Chinese students hire proxies to attend classes for them

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Chinese students hire proxies to attend classes for them

A university classroom in Seoul [YONHAP]

A university classroom in Seoul [YONHAP]

Some Chinese students at Korean universities are hiring individuals to impersonate them in class to receive credit without showing up, charging some 10,000 to 20,000 won ($8 to $15) per hour — and up to 600,000 won for an entire semester.
 
A Chinese student attending a private university in Seoul, who was recently interviewed by the JoongAng Ilbo on the condition of anonymity, said the shady deals are often closed on online forums popularly used by Chinese students, or WeChat, a Chinese instant messaging service.
 
“I’ve seen many students looking for people to take their courses,” said the source. “I even saw students look for people to write their bachelor’s thesis for 800,000 won and master’s thesis for 1.2 million won.
 
Last Friday on ICNKR, considered the largest Chinese online community in Korea, one user was seen looking for a female to take her course at Korea University.
 
Another user was seen looking for a male to fill in for him one day at Kyung Hee University, specifically noting that the hired person must wear a hat and glasses.
 
About 10,000 won to 20,000 won was offered for filling in for an hour, and 500,000 won to 600,000 won for taking a course for the whole semester.
 
Extra fees were offered for assignments and exams.
 
Chinese students who spoke with the JoongAng Ilbo said the practice seems to have grown more frequent during the Covid-19 pandemic.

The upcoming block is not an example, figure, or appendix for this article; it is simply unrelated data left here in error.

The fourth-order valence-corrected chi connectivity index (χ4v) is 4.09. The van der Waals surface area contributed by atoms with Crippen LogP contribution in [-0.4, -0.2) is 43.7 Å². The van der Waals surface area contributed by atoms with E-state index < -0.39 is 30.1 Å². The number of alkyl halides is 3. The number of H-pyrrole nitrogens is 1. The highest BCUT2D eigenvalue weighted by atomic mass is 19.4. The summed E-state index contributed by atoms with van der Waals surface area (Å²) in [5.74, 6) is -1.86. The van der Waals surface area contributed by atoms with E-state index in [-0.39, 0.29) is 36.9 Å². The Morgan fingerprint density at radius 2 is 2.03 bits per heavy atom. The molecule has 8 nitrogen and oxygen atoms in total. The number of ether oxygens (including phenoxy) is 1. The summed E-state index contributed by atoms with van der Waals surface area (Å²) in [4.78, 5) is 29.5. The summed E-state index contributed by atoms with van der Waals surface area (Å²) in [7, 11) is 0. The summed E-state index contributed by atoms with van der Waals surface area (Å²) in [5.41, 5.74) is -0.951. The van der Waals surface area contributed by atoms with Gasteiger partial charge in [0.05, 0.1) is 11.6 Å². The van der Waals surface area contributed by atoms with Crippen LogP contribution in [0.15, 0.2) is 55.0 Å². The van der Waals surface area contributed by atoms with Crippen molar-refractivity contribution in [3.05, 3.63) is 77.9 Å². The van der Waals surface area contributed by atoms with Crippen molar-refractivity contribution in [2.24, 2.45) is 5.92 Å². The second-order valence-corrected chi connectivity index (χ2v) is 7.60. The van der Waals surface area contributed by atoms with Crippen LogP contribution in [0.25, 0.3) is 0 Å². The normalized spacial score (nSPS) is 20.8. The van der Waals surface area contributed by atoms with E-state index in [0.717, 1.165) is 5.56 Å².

A Chinese student surnamed Sun, who’s been living in Korea for five years, said that before the pandemic, some Chinese students used to hire people to take their summer or winter break courses while they returned home.
 
But since 2020, Sun said he’s been seeing more Chinese students searching for people to do their coursework during regular semesters.
 
“A lot of courses turned virtual, and with courses that didn’t, students were allowed to wear face masks, which I think pushed the practice to grow more prevalent,” said Sun. “It’s no longer a secret among Chinese students in Korea that many of their peers pay for people to attend classes or complete assignments on their behalf.”
 
The malpractices, however, don’t always go unnoticed.
 
At Chung-Ang University in Seoul, one Chinese student was found to have hired another person to take an entire semester on the student’s behalf last year. The student, who had been in China throughout the fall semester of 2022, was busted by the university last month and is currently undergoing disciplinary procedures.
 
People who fill in for the students are often fellow Chinese students, said Sun, adding that it’s become somewhat like a part-time job for them.
 
Among some 167,000 international students in Korea last year, more than 40 percent were from China.
 
University administrators and processors argue that schools, on their part, must improve the management of international students and strengthen punitive measures for any rule-breakers.
 
“Korea is seeing an increasing number of international students, not only from China but also from countries like Vietnam, the Philippines and Cambodia,” said Yang Jung-ho, an education professor at Sungkyunkwan University in Seoul.
 
“If the current situation is left unaddressed, it could negatively impact the overall reputation of Korean universities.”
 
Yang said universities must thoroughly inform international students about the illegality of proxy attendance and the possible consequences they may face if caught. The government should also introduce firm measures to curb the trend, Yang suggested, such as suspending visas.

BY LEE HOO-YEON [lee.sungeun@joongang.co.kr]
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